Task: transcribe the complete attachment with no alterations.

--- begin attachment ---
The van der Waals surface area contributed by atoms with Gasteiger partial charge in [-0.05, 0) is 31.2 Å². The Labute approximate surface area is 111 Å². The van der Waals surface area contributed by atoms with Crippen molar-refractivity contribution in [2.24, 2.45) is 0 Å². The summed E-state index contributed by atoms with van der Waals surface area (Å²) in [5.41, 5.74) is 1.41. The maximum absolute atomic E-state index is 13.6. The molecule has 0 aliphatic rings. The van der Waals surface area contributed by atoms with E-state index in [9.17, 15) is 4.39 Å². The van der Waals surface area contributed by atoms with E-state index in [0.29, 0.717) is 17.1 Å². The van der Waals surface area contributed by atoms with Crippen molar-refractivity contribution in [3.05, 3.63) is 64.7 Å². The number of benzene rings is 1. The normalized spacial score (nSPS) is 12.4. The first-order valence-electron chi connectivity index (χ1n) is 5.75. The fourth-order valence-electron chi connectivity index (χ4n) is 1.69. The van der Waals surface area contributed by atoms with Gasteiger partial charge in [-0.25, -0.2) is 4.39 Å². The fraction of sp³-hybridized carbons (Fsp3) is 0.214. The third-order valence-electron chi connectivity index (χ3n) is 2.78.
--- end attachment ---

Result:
The van der Waals surface area contributed by atoms with Gasteiger partial charge in [-0.05, 0) is 31.2 Å². The Labute approximate surface area is 111 Å². The van der Waals surface area contributed by atoms with Crippen molar-refractivity contribution in [2.24, 2.45) is 0 Å². The summed E-state index contributed by atoms with van der Waals surface area (Å²) in [5.41, 5.74) is 1.41. The maximum absolute atomic E-state index is 13.6. The molecule has 0 aliphatic rings. The van der Waals surface area contributed by atoms with E-state index in [9.17, 15) is 4.39 Å². The van der Waals surface area contributed by atoms with E-state index in [0.29, 0.717) is 17.1 Å². The van der Waals surface area contributed by atoms with Crippen molar-refractivity contribution in [3.05, 3.63) is 64.7 Å². The number of benzene rings is 1. The normalized spacial score (nSPS) is 12.4. The first-order valence-electron chi connectivity index (χ1n) is 5.75. The fourth-order valence-electron chi connectivity index (χ4n) is 1.69. The van der Waals surface area contributed by atoms with Gasteiger partial charge in [-0.25, -0.2) is 4.39 Å². The fraction of sp³-hybridized carbons (Fsp3) is 0.214. The third-order valence-electron chi connectivity index (χ3n) is 2.78.